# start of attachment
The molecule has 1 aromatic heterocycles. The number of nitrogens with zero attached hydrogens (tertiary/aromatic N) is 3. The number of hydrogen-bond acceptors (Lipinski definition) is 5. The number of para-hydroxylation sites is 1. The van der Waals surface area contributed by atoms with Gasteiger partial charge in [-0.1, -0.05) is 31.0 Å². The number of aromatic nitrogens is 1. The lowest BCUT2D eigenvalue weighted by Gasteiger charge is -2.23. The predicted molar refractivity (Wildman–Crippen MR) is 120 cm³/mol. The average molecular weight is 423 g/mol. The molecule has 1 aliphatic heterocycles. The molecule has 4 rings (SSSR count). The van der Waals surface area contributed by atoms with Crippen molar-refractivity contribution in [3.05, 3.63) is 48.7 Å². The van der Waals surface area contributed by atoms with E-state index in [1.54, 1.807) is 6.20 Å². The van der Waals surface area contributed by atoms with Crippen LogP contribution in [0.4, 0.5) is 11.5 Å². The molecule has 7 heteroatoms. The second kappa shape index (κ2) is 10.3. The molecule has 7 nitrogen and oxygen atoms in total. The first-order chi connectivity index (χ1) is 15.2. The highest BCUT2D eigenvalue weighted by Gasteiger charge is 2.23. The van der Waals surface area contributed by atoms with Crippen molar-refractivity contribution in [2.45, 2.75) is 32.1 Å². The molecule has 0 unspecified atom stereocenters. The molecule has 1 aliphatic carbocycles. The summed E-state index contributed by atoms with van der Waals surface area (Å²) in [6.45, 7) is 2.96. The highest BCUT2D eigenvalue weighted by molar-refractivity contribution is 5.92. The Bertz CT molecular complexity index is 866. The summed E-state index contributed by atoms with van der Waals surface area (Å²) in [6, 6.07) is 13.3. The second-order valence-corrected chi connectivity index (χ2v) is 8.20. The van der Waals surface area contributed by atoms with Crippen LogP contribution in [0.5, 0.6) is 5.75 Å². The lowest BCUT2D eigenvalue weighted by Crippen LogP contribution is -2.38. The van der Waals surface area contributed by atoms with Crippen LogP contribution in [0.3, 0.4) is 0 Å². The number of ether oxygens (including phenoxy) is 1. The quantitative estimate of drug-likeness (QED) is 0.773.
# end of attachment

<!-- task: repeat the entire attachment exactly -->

The molecule has 1 aromatic heterocycles. The number of nitrogens with zero attached hydrogens (tertiary/aromatic N) is 3. The number of hydrogen-bond acceptors (Lipinski definition) is 5. The number of para-hydroxylation sites is 1. The van der Waals surface area contributed by atoms with Gasteiger partial charge in [-0.1, -0.05) is 31.0 Å². The number of aromatic nitrogens is 1. The lowest BCUT2D eigenvalue weighted by Gasteiger charge is -2.23. The predicted molar refractivity (Wildman–Crippen MR) is 120 cm³/mol. The average molecular weight is 423 g/mol. The molecule has 1 aliphatic heterocycles. The molecule has 4 rings (SSSR count). The van der Waals surface area contributed by atoms with Crippen molar-refractivity contribution in [3.05, 3.63) is 48.7 Å². The van der Waals surface area contributed by atoms with E-state index in [1.54, 1.807) is 6.20 Å². The van der Waals surface area contributed by atoms with Crippen LogP contribution in [0.4, 0.5) is 11.5 Å². The molecule has 7 heteroatoms. The second kappa shape index (κ2) is 10.3. The molecule has 7 nitrogen and oxygen atoms in total. The first-order chi connectivity index (χ1) is 15.2. The highest BCUT2D eigenvalue weighted by Gasteiger charge is 2.23. The van der Waals surface area contributed by atoms with Crippen molar-refractivity contribution in [2.45, 2.75) is 32.1 Å². The molecule has 0 unspecified atom stereocenters. The molecule has 1 aliphatic carbocycles. The summed E-state index contributed by atoms with van der Waals surface area (Å²) in [6.45, 7) is 2.96. The highest BCUT2D eigenvalue weighted by molar-refractivity contribution is 5.92. The Bertz CT molecular complexity index is 866. The summed E-state index contributed by atoms with van der Waals surface area (Å²) in [6, 6.07) is 13.3. The second-order valence-corrected chi connectivity index (χ2v) is 8.20. The van der Waals surface area contributed by atoms with Crippen LogP contribution in [0.5, 0.6) is 5.75 Å². The lowest BCUT2D eigenvalue weighted by Crippen LogP contribution is -2.38. The van der Waals surface area contributed by atoms with Crippen LogP contribution in [0.3, 0.4) is 0 Å². The number of ether oxygens (including phenoxy) is 1. The quantitative estimate of drug-likeness (QED) is 0.773.